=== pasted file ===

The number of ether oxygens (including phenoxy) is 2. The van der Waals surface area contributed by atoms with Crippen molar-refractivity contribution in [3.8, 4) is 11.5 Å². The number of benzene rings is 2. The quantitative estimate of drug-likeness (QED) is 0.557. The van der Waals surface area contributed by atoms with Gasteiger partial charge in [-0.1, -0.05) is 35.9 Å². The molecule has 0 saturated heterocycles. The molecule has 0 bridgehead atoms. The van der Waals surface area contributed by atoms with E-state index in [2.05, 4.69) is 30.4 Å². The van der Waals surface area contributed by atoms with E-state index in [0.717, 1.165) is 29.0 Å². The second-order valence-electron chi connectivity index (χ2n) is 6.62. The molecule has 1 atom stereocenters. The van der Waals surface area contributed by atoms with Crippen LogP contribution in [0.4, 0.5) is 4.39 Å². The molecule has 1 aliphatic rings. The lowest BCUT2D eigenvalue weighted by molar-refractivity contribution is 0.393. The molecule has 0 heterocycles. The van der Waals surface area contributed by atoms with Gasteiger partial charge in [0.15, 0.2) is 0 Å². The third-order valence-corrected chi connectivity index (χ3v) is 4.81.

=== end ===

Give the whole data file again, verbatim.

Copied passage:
The number of ether oxygens (including phenoxy) is 2. The van der Waals surface area contributed by atoms with Crippen molar-refractivity contribution in [3.8, 4) is 11.5 Å². The number of benzene rings is 2. The quantitative estimate of drug-likeness (QED) is 0.557. The van der Waals surface area contributed by atoms with Gasteiger partial charge in [-0.1, -0.05) is 35.9 Å². The molecule has 0 saturated heterocycles. The molecule has 0 bridgehead atoms. The van der Waals surface area contributed by atoms with E-state index in [2.05, 4.69) is 30.4 Å². The van der Waals surface area contributed by atoms with E-state index in [0.717, 1.165) is 29.0 Å². The second-order valence-electron chi connectivity index (χ2n) is 6.62. The molecule has 1 atom stereocenters. The van der Waals surface area contributed by atoms with Crippen LogP contribution in [0.4, 0.5) is 4.39 Å². The molecule has 1 aliphatic rings. The lowest BCUT2D eigenvalue weighted by molar-refractivity contribution is 0.393. The molecule has 0 heterocycles. The van der Waals surface area contributed by atoms with Gasteiger partial charge in [0.15, 0.2) is 0 Å². The third-order valence-corrected chi connectivity index (χ3v) is 4.81.